The new 2 Series evokes BMW’s pre-X5 era, when it had only a few body styles with traditional silhouettes. Here, there are three separate regions, low height with tall and straight waistline, smoothly rounded roof, and a laid-back cabin which makes the hood long. A coupé design that would be in place even in the body style’s golden age, in the 1970s.

The iX, in turn, stays halfway between station wagons and crossovers and uses a side profile filled with creases, blackened areas, some blue accents and even Jeep-like squared fenders. Unless seen under the exact right angle, it reminds of the first crossovers like the Peugeot 3008, whose bodies had unusual proportions and looked quite clumsy.

Here, the all-new 2 Series turns out to give enthusiasts what they want; things will get even better when the upcoming M2 arrives. On the other hand, the iX looks like when we attend an event using the wrong attire; it is not necessarily ugly, but clearly does not fit in with the crowd. In the car world, this is usually a negative characteristic to bear.

Opposites in many ways

The same concepts seen so far apply to the rear style. The 2 Series employs all the traditional BMW elements such as L-shaped taillights, license plate on the trunk lid, and a tall bumper with creases and blackened lower region. The M Sport variation features a slightly more aggressive interpretation with piano black paint and larger exhaust tips.

When it comes to the electric crossover, almost everything is different: sleek, horizontal taillights, more blue accents, bigger blackened region, and a wide trunk lid — depending on the angle, the latter resembles the rear design Audi applied on its SUV lineup up to the 2020 Q5. At least the iX’s rear design looks just as quirky as the front one.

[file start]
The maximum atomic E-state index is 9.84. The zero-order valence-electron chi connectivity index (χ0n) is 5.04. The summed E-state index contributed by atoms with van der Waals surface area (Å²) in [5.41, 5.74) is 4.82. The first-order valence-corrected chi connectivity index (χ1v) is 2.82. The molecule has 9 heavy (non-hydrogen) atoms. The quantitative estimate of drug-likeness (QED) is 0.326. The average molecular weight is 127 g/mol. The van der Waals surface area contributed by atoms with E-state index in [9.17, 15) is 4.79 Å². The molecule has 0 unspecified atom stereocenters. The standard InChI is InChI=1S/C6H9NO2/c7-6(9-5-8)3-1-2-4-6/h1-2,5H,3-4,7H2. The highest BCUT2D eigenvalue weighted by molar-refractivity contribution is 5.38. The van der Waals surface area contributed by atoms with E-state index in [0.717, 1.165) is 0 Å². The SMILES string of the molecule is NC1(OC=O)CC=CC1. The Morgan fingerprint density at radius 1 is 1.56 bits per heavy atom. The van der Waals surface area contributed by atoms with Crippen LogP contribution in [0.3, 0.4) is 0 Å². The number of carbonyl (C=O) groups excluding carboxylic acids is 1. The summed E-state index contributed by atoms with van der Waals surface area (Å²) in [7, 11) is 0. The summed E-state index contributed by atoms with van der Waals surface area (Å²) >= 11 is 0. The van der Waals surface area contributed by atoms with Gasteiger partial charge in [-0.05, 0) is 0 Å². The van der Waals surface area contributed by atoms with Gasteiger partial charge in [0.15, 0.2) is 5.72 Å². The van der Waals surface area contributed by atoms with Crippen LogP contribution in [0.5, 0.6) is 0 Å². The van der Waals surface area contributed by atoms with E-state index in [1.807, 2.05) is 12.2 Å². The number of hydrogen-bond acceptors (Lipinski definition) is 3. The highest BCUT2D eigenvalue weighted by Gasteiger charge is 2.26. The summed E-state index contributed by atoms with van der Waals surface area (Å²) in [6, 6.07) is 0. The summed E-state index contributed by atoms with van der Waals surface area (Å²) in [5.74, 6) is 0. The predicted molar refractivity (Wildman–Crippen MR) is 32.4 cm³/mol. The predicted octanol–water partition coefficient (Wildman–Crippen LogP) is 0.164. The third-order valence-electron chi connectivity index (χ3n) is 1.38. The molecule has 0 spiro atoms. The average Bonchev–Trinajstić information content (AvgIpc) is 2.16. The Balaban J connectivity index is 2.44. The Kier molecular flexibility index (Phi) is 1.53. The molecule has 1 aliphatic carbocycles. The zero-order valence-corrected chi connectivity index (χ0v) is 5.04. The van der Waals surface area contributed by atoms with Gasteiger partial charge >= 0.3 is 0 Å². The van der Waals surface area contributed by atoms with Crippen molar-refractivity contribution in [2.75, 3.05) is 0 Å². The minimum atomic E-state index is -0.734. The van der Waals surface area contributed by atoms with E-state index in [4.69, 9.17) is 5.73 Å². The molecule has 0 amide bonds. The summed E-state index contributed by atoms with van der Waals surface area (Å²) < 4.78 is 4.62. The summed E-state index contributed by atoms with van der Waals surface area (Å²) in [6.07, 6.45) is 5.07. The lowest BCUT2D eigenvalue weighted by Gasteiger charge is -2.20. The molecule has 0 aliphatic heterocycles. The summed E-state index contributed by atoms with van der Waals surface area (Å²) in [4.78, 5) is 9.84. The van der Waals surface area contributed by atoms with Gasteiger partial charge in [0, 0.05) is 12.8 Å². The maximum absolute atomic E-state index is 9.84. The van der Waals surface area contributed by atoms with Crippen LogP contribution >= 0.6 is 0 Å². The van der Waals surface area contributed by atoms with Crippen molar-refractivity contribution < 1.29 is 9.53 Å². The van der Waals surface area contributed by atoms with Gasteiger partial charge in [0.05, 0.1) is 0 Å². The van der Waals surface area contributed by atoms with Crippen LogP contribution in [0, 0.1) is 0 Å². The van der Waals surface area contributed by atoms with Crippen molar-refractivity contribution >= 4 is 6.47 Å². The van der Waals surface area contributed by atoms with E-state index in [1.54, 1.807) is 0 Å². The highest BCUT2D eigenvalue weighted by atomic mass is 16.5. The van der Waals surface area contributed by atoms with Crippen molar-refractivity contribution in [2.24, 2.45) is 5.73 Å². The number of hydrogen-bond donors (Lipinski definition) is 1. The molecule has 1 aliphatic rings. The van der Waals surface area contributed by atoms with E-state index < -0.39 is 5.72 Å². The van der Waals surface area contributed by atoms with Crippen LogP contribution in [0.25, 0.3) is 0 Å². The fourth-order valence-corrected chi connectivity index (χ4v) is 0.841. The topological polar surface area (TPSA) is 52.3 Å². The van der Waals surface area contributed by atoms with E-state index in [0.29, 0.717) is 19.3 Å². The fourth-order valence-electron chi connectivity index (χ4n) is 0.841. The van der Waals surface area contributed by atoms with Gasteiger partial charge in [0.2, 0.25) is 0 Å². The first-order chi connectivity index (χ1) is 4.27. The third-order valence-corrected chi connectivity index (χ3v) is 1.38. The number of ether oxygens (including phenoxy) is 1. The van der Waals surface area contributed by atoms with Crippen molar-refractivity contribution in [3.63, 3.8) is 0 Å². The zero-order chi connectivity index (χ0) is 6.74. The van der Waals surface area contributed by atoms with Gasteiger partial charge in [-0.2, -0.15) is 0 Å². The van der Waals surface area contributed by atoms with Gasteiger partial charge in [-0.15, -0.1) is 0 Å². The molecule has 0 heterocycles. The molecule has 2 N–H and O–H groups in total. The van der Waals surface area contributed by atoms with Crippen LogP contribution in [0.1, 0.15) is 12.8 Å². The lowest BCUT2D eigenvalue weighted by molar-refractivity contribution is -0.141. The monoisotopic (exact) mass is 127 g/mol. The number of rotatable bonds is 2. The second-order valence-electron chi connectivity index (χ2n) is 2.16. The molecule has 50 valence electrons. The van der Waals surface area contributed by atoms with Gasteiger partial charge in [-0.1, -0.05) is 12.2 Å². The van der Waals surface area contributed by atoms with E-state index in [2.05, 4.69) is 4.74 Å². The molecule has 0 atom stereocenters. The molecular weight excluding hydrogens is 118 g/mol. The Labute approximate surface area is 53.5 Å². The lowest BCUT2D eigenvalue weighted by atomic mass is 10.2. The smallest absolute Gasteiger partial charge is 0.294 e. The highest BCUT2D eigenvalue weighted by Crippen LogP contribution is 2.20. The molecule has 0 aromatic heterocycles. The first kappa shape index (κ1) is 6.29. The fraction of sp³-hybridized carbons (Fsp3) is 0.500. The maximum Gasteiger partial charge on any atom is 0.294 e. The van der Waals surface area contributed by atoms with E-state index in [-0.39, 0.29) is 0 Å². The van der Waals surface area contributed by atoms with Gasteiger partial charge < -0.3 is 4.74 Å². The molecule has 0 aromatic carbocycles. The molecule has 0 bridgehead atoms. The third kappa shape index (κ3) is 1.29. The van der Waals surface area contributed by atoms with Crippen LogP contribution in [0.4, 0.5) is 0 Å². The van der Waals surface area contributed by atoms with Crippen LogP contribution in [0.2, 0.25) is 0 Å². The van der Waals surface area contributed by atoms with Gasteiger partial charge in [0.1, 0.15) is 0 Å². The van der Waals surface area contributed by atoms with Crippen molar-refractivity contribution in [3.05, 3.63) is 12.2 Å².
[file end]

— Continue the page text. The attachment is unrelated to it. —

Polarizing as both models may be, we must commend BMW for its consistency and attention to details: the sporty versions initially released follow the same original design guidelines. While the M240i’s specific body kit uses a generic-looking triangular motif, the iX Sport features piano-black paint even around the huge double-kidney grille.

What can we take from that?

In short, it was high time that BMW renewed its identity because competition has become stronger than ever around the world. However, making complete changes it not the right way to go either because the result ends too far from what people are used to consume. In other words, neither the 2 Series nor the iX are positive examples to follow.

In my opinion, the current 4 Series offers an appropriate level of boldness for a sporty model; translating it to a more conservative model looks exaggerated like on the 7 Series, for example. Classic designs should only be preserved on family-oriented models, such as the aforementioned 5 Series, and on specialty image-centered ones like the Z4.

Experimenting with flashy accessories, colored accents, and uncommon body shapes is always desirable on concept cars because one of their purposes is to evaluate how people will react to visual innovations. However, it is possible to apply some of them in ways which make the car stand out without harming its potential with its target audience.

Among so many car models BMW has released or updated over the past years, the new 2 Series makes an interesting counterpart to the iX because one looks traditional enough to remind of older cars while the other is futuristic enough to belong to Cyberpunk 2077’s universe. Share your thoughts about BMW’s design using the comment button!

Writer and future engineer striving to work with car design. If you like cars but not the stereotypes that surround them, give my articles a try.